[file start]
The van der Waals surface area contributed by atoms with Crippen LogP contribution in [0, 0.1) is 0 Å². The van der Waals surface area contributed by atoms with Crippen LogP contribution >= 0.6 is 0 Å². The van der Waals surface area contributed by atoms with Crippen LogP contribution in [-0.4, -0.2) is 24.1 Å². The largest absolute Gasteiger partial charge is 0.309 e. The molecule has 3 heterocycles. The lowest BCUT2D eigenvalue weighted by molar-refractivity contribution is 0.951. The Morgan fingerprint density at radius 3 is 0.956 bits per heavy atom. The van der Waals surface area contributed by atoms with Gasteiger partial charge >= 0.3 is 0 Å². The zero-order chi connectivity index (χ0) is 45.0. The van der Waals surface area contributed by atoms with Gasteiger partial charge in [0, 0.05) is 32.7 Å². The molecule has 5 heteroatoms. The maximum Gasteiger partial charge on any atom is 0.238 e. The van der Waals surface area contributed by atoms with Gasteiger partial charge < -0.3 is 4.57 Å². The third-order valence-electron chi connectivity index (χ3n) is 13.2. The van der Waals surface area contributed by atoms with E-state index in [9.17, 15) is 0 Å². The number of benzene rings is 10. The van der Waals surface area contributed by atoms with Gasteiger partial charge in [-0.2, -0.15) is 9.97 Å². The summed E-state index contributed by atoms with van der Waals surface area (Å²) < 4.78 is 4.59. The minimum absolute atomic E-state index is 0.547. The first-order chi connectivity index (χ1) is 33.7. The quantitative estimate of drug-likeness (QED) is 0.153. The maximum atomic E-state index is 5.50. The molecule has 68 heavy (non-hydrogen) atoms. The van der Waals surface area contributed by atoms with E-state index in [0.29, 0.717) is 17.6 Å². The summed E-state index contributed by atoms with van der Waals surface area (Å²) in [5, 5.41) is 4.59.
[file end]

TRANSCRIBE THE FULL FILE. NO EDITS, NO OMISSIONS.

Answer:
The van der Waals surface area contributed by atoms with Crippen LogP contribution in [0, 0.1) is 0 Å². The van der Waals surface area contributed by atoms with Crippen LogP contribution >= 0.6 is 0 Å². The van der Waals surface area contributed by atoms with Crippen LogP contribution in [-0.4, -0.2) is 24.1 Å². The largest absolute Gasteiger partial charge is 0.309 e. The molecule has 3 heterocycles. The lowest BCUT2D eigenvalue weighted by molar-refractivity contribution is 0.951. The Morgan fingerprint density at radius 3 is 0.956 bits per heavy atom. The van der Waals surface area contributed by atoms with Gasteiger partial charge >= 0.3 is 0 Å². The zero-order chi connectivity index (χ0) is 45.0. The van der Waals surface area contributed by atoms with Gasteiger partial charge in [0, 0.05) is 32.7 Å². The molecule has 5 heteroatoms. The maximum Gasteiger partial charge on any atom is 0.238 e. The van der Waals surface area contributed by atoms with Gasteiger partial charge < -0.3 is 4.57 Å². The third-order valence-electron chi connectivity index (χ3n) is 13.2. The van der Waals surface area contributed by atoms with E-state index in [9.17, 15) is 0 Å². The number of benzene rings is 10. The van der Waals surface area contributed by atoms with Gasteiger partial charge in [-0.2, -0.15) is 9.97 Å². The summed E-state index contributed by atoms with van der Waals surface area (Å²) < 4.78 is 4.59. The minimum absolute atomic E-state index is 0.547. The first-order chi connectivity index (χ1) is 33.7. The quantitative estimate of drug-likeness (QED) is 0.153. The maximum atomic E-state index is 5.50. The molecule has 68 heavy (non-hydrogen) atoms. The van der Waals surface area contributed by atoms with E-state index in [0.29, 0.717) is 17.6 Å². The summed E-state index contributed by atoms with van der Waals surface area (Å²) in [5, 5.41) is 4.59.